The gospel partnership will not fail, because God will provide all the resources needed to accomplish the mission. Resources are needed. But that doesn’t always mean using the world’s methods. Some are fooled into thinking that if we just had more resources like nicer churches or slick marketing or famous, engaging speakers, we’d win more to Christ. But that’s not how Paul and the Philippians operated. They realized that even out of their extreme poverty, even in dire circumstances in prison, the gospel was at work and God would ensure they had what they needed.
Finally, as we have seen at other points in the book, all of this generosity is to the glory of God.
3. Glory of God
20 To our God and Father be glory forever and ever. Amen.
The ultimate goal of everything we do in life is to bring glory to God. When we are generous with our money and view it not as something to worship, but as a resource to use for gospel advance. It is a way to say that our ultimate desire is to see God’s fame spread throughout the world.
Why would we spend a lot of money to send people around the world? That seems strange to an unbeliever. There is no tangible reward or payback for that. But that’s not why we give to these things. We give to them because we desire to see God’s glory.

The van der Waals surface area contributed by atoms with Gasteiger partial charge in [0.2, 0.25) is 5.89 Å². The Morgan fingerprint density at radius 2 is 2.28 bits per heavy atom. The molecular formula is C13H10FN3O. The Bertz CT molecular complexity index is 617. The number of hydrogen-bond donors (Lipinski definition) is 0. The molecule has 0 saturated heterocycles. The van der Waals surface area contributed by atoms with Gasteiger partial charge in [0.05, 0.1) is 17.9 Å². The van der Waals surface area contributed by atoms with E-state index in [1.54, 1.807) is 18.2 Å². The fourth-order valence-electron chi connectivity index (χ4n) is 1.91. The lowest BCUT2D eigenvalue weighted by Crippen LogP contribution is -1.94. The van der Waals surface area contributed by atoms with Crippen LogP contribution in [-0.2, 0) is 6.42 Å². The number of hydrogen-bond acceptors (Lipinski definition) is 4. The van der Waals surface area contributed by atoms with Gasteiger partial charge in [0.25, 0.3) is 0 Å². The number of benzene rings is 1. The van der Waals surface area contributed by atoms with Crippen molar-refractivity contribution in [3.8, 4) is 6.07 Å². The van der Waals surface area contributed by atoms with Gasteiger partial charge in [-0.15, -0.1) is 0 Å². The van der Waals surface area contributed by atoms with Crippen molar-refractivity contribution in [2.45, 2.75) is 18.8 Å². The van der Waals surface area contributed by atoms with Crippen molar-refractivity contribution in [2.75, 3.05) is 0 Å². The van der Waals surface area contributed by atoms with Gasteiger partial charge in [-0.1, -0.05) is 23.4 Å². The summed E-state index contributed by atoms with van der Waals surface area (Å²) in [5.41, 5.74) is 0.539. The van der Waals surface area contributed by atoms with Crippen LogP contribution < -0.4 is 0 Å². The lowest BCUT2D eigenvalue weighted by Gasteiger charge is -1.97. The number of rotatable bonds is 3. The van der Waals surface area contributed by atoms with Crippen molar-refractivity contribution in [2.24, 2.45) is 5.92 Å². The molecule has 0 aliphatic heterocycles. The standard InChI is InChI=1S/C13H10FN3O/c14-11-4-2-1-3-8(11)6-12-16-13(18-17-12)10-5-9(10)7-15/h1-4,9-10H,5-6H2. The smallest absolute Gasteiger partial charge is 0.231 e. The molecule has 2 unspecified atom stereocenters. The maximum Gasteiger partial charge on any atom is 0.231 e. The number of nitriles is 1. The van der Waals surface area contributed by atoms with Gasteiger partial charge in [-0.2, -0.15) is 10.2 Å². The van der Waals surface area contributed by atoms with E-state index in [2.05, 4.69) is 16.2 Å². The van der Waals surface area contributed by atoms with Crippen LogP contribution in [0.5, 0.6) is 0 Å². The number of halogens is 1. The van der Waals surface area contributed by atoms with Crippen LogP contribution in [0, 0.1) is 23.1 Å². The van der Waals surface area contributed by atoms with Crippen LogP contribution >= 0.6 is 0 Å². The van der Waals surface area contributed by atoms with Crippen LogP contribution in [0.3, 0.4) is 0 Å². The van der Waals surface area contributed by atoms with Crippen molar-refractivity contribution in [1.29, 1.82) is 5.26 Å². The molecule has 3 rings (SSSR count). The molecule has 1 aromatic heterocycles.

To an unbeliever this seems backwards. Why would you give without any return or payoff? It’s because God’s kingdom works differently. That’s what I mean by kingdom economics. The Philippians and Paul were more than business partners. They had been changed by the gospel and sought the interests of Jesus. As a result, not only does the gospel advance, but God gives blessings that far outweigh whatever it was that was given up.
As a way to wrap up the book, I wanted to extend this idea of kingdom economics to other places in the book. These are just some bullet points from the letter that show how God’s kingdom works differently than our natural, worldly way of thinking. I’ll run through them quickly with a few thoughts along the way.
As I point out some of the ways Philippians points to the different way of thinking, find one that has stood out to you. Write one of the verses or ideas down and pray about it this week. Ask God to continue to flip your world upside down in this specific area.
- A different way of thinking.
1:12-bad circumstances for you or me still bring better things for others.
1:17-18 We can rejoice in the gospel proclaimed, even in pretense and with poor motives.
1:21 To die is gain. Paul was willing to die for the sake of Christ.
- Life worthy of Christ. 1:27-only let your manner of life be worthy of the gospel of Christ. Instead of seeking the approval of others, we have only Christ to please.